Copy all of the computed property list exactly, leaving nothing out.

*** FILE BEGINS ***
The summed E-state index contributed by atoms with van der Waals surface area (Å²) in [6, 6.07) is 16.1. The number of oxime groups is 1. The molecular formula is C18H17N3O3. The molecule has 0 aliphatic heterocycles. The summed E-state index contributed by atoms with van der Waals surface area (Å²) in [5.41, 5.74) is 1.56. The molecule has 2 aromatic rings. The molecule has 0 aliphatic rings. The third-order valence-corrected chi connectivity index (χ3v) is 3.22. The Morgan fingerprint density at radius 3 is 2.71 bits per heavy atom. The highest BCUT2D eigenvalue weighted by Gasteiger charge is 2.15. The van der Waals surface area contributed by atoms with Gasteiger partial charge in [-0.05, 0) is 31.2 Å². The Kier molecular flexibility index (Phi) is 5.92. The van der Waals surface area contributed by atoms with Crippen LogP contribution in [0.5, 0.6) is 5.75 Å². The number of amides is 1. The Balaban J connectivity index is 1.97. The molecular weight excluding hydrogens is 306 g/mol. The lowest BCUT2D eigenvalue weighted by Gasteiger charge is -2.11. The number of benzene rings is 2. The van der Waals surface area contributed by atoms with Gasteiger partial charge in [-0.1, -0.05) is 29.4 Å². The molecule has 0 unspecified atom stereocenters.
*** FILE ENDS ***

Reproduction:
The summed E-state index contributed by atoms with van der Waals surface area (Å²) in [6, 6.07) is 16.1. The number of oxime groups is 1. The molecular formula is C18H17N3O3. The molecule has 0 aliphatic heterocycles. The summed E-state index contributed by atoms with van der Waals surface area (Å²) in [5.41, 5.74) is 1.56. The molecule has 2 aromatic rings. The molecule has 0 aliphatic rings. The third-order valence-corrected chi connectivity index (χ3v) is 3.22. The Morgan fingerprint density at radius 3 is 2.71 bits per heavy atom. The highest BCUT2D eigenvalue weighted by Gasteiger charge is 2.15. The van der Waals surface area contributed by atoms with Gasteiger partial charge in [-0.05, 0) is 31.2 Å². The Kier molecular flexibility index (Phi) is 5.92. The van der Waals surface area contributed by atoms with Crippen LogP contribution in [0.5, 0.6) is 5.75 Å². The number of amides is 1. The Balaban J connectivity index is 1.97. The molecular weight excluding hydrogens is 306 g/mol. The lowest BCUT2D eigenvalue weighted by Gasteiger charge is -2.11. The number of benzene rings is 2. The van der Waals surface area contributed by atoms with Gasteiger partial charge in [-0.1, -0.05) is 29.4 Å². The molecule has 0 unspecified atom stereocenters.